In order to intensify cattle utilization, embankments were constructed to avoid tidal ingressions in Samborombon Bay, Argentina, The objective of this study was to evaluate the effect of tidal suppression and cutting frequency of a salt marsh dominated by Spartina densiflora Brongn. Two paddocks of a commercial cow-calf operation farm, one prevented from tidal flooding and another exposed to overflow from natural tidal pattern (control), were the main plots of the nested design. The experiments were carried out during a dry (2008–2009) and a wet growing season (2012–2013). Two defoliation frequencies, simulating light and moderate grazing pressure, were performed in the subplots nested within each main plot. Soil organic matter and N content were lower and soil structural instability index was much higher in the embankment than in the control treatment. Soil salinity during the dry growing season was higher in the embankment than in the control treatment. Bare soil was higher under embankment treatment and high defoliation frequency exacerbated this response. Relative contribution of Spartina densiflora was lower under embankment than control treatment and the changes of floristic composition depended on the growing season. Aboveground net primary production (ANPP) in the wet growing season was almost 70% higher than in the dry growing season. Embankment reduced ANPP and high defoliation increased ANPP with respect to low defoliation frequency in the control paddock, to a much higher extent in the wet season. Dry matter digestibility of S. densiflora was not affected by treatments. Crude protein was higher in control paddocks under high frequency. Our results showed that tidal suppression by embankment was not effective to increase productivity and forage value of S. densiflora saltmarsh but caused soil and structural changes that may negatively alter ecosystem processes of this vulnerable grassland of high importance for biodiversity conservation.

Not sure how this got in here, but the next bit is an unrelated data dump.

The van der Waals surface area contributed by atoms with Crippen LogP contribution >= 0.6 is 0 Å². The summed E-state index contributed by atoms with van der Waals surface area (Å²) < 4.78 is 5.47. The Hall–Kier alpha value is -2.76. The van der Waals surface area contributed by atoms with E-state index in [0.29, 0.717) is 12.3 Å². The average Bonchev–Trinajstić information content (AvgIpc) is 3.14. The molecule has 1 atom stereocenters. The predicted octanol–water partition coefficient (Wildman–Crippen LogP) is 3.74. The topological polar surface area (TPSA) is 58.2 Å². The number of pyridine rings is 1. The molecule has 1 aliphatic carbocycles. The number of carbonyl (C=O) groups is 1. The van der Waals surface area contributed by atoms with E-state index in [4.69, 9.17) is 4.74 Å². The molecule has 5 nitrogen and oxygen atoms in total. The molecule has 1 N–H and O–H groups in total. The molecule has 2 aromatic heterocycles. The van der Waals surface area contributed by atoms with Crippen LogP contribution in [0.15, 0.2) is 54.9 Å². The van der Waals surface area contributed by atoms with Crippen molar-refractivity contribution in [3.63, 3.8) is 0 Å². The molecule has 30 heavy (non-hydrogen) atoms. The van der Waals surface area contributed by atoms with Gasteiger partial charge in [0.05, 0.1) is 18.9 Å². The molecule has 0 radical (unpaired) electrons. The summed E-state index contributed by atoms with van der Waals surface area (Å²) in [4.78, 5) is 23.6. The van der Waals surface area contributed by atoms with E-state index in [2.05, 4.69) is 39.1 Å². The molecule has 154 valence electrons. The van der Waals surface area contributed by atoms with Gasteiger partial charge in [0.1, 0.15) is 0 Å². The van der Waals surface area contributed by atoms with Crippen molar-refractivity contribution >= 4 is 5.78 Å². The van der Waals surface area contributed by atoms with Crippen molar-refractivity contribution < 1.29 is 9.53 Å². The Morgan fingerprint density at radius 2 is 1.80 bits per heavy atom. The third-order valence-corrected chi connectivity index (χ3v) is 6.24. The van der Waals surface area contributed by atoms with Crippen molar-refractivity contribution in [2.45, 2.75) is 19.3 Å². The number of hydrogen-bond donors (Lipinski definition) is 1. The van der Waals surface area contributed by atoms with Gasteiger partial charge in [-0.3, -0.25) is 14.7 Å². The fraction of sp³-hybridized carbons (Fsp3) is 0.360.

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Vol. 68 • No. 3